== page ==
The incorporation of an anti-yeast protocol with high amounts of vitamin C orally and/or intravenously can create a new “positive” cycle to counter act the Candida’s behavior. By eradicating the yeast by using anti-microbials, it allows for an increased uptake of vitamin C, which in turn increases the biological availability of C, and subsequently reduces Candida (and other pathogens) growth because Ascorbic Acid is an outstanding anti-fungal in its own right, and in turn then increases the availability of C for more bodily and immune functions. It should also be noted that sucrose is the only dietary sugar that can be converted to sticky glucans, a prime substance to allow Candida and other pathogens to adhere to tissue. It is entirely possible that Candida behaves in this manner by producing Arabinose to block sucrase from breaking down sucrose not to increase a potential food supply, but in the formation of biofilm. The biofilm further protects the organism’s colonies from exposure to vitamin C.

Perhaps the methodology used for explaining insulin resistance is incorrect. There are too many inconsistencies in the theoretical nature of these explanations to make any sense. However, the influence of Candida Albicans and possibly other yeasts and molds is compelling. We know several truths that can disrupt and negate the conventional hypotheses regarding insulin resistance:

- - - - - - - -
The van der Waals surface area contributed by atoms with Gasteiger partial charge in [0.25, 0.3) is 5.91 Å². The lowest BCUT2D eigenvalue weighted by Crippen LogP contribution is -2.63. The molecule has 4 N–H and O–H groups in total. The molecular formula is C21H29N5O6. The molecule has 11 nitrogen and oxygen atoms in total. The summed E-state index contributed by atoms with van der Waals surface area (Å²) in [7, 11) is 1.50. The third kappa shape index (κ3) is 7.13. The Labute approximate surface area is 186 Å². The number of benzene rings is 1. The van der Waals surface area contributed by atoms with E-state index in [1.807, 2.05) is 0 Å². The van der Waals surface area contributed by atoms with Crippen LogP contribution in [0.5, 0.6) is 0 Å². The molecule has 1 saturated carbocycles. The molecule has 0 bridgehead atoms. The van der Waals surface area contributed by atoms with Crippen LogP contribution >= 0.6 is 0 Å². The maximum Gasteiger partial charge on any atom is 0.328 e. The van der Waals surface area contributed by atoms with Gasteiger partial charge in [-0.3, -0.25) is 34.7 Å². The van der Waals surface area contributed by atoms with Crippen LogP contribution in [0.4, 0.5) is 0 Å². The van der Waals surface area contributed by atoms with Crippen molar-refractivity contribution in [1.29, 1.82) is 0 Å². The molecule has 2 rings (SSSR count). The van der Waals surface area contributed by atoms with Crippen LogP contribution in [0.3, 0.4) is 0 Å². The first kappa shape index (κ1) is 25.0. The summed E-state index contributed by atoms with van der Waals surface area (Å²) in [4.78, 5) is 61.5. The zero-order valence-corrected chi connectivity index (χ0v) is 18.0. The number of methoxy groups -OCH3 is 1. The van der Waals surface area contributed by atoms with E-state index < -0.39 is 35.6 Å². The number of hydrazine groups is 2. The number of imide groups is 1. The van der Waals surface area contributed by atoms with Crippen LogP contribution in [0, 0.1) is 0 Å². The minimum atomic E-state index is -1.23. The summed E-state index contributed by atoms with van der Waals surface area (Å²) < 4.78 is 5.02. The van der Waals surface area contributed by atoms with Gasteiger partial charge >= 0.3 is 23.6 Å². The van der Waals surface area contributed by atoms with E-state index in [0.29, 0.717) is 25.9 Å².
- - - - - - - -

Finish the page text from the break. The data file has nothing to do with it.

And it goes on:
1) Diabetics and those diagnosed with blood sugar imbalances respond favorably to anti-fungal treatments. Their blood sugar numbers improve, often with a negligible change in overall carbohydrate consumption. The type of carbohydrate (sugar) seems to have the most profound influence, while conflicting reports state “it makes no difference; sugar is sugar”, but we can see that this is not the case.

2) Vitamin C eradicates yeasts and pathogens while also improving insulin functionality

3) Sucrose intake increases the growth of Candida and other yeasts. Decreased sucrose leads to decreased Candida growth.

4) If Candida cannot adhere to tissue, then it cannot produce biofilm, making it more susceptible to antifungals like vitamin C, as well as the immune system defenses, and inhibiting its ability to produce Arabinose in order to inhibit sucrose, and in turn decreasing the risk for insulin resistance.

5) Many herbal antifungal treatments such as Berberine are notorious for regulating blood sugar. It is well known in the herbal community that the active agent in Goldenseal known as Berberine has tremendous blood sugar benefits. The mechanism as to how it does this has been rather unclear for many years, yet the explanation that fits could be that Berberine has this blood sugar benefit because it can eradicate yeasts like Candida, and possibly penetrate biofilm, killing the parent colonies. Other antifungals such as the aforementioned Olive Leaf extract have been reported as being extremely useful as “adjunct blood sugar regulators” for those with diabetes. After further exploration and examination, it would seem that all well-known anti-fungal botanicals would have a concurrent blood sugar benefit. While reports are conflicting, sodium bicarbonate has been used for many years for controlling blood sugar, and it is also known as a powerful antifungal. The relationship between botanicals and other therapies that are known as antifungals and blood sugar control is compelling. The clinical evidence to support this phenomenon may have been overlooked and taken for granted.